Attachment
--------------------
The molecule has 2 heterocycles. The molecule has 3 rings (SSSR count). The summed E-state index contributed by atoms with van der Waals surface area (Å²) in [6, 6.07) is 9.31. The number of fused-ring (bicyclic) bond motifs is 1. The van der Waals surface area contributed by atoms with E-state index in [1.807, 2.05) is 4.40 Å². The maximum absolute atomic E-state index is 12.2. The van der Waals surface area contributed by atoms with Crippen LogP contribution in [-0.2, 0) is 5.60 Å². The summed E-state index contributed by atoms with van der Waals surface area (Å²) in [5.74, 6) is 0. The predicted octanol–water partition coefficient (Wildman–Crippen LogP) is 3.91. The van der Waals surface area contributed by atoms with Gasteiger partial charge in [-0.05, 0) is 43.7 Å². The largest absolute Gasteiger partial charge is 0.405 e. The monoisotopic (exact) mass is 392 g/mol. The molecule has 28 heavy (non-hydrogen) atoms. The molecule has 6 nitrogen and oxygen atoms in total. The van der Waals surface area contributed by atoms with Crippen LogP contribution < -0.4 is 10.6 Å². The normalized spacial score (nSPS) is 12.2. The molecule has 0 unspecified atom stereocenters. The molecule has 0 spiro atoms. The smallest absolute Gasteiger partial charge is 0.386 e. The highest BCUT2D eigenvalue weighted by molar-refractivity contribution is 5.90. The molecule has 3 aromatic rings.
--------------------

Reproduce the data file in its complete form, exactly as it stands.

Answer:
The molecule has 2 heterocycles. The molecule has 3 rings (SSSR count). The summed E-state index contributed by atoms with van der Waals surface area (Å²) in [6, 6.07) is 9.31. The number of fused-ring (bicyclic) bond motifs is 1. The van der Waals surface area contributed by atoms with E-state index in [1.807, 2.05) is 4.40 Å². The maximum absolute atomic E-state index is 12.2. The van der Waals surface area contributed by atoms with Crippen LogP contribution in [-0.2, 0) is 5.60 Å². The summed E-state index contributed by atoms with van der Waals surface area (Å²) in [5.74, 6) is 0. The predicted octanol–water partition coefficient (Wildman–Crippen LogP) is 3.91. The van der Waals surface area contributed by atoms with Gasteiger partial charge in [-0.05, 0) is 43.7 Å². The largest absolute Gasteiger partial charge is 0.405 e. The monoisotopic (exact) mass is 392 g/mol. The molecule has 28 heavy (non-hydrogen) atoms. The molecule has 6 nitrogen and oxygen atoms in total. The van der Waals surface area contributed by atoms with Crippen LogP contribution < -0.4 is 10.6 Å². The normalized spacial score (nSPS) is 12.2. The molecule has 0 unspecified atom stereocenters. The molecule has 0 spiro atoms. The smallest absolute Gasteiger partial charge is 0.386 e. The highest BCUT2D eigenvalue weighted by molar-refractivity contribution is 5.90. The molecule has 3 aromatic rings.